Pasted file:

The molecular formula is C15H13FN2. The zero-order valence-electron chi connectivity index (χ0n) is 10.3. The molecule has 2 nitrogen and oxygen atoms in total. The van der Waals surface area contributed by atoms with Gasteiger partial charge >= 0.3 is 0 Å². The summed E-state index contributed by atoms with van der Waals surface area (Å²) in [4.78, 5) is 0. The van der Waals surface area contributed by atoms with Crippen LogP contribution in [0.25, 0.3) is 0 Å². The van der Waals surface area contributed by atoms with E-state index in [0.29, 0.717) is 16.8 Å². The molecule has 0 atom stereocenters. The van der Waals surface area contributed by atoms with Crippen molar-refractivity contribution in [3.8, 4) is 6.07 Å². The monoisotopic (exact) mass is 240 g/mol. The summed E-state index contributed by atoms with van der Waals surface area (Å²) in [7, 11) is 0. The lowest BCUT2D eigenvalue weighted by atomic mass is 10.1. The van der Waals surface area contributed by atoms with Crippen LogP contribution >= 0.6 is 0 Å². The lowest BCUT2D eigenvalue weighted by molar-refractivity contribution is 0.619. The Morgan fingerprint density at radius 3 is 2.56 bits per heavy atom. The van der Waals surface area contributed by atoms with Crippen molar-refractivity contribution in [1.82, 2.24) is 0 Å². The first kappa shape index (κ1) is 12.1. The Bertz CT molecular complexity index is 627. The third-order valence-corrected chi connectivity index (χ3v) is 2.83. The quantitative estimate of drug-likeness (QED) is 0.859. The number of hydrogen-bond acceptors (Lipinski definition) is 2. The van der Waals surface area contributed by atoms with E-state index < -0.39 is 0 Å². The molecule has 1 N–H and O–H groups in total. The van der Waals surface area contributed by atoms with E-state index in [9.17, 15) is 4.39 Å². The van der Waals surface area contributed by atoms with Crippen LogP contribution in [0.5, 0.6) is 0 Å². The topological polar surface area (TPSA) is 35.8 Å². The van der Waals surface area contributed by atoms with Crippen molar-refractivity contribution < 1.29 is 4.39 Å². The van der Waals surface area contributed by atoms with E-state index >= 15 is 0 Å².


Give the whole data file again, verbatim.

The molecular formula is C15H13FN2. The zero-order valence-electron chi connectivity index (χ0n) is 10.3. The molecule has 2 nitrogen and oxygen atoms in total. The van der Waals surface area contributed by atoms with Gasteiger partial charge >= 0.3 is 0 Å². The summed E-state index contributed by atoms with van der Waals surface area (Å²) in [4.78, 5) is 0. The van der Waals surface area contributed by atoms with Crippen LogP contribution in [0.25, 0.3) is 0 Å². The van der Waals surface area contributed by atoms with E-state index in [0.29, 0.717) is 16.8 Å². The molecule has 0 atom stereocenters. The van der Waals surface area contributed by atoms with Crippen molar-refractivity contribution in [3.8, 4) is 6.07 Å². The monoisotopic (exact) mass is 240 g/mol. The summed E-state index contributed by atoms with van der Waals surface area (Å²) in [7, 11) is 0. The lowest BCUT2D eigenvalue weighted by atomic mass is 10.1. The van der Waals surface area contributed by atoms with Crippen LogP contribution >= 0.6 is 0 Å². The lowest BCUT2D eigenvalue weighted by molar-refractivity contribution is 0.619. The Morgan fingerprint density at radius 3 is 2.56 bits per heavy atom. The van der Waals surface area contributed by atoms with Crippen molar-refractivity contribution in [1.82, 2.24) is 0 Å². The first kappa shape index (κ1) is 12.1. The Bertz CT molecular complexity index is 627. The third-order valence-corrected chi connectivity index (χ3v) is 2.83. The quantitative estimate of drug-likeness (QED) is 0.859. The number of hydrogen-bond acceptors (Lipinski definition) is 2. The van der Waals surface area contributed by atoms with E-state index < -0.39 is 0 Å². The molecule has 1 N–H and O–H groups in total. The van der Waals surface area contributed by atoms with E-state index in [9.17, 15) is 4.39 Å². The van der Waals surface area contributed by atoms with Crippen LogP contribution in [0.5, 0.6) is 0 Å². The topological polar surface area (TPSA) is 35.8 Å². The van der Waals surface area contributed by atoms with Crippen molar-refractivity contribution < 1.29 is 4.39 Å². The van der Waals surface area contributed by atoms with E-state index >= 15 is 0 Å².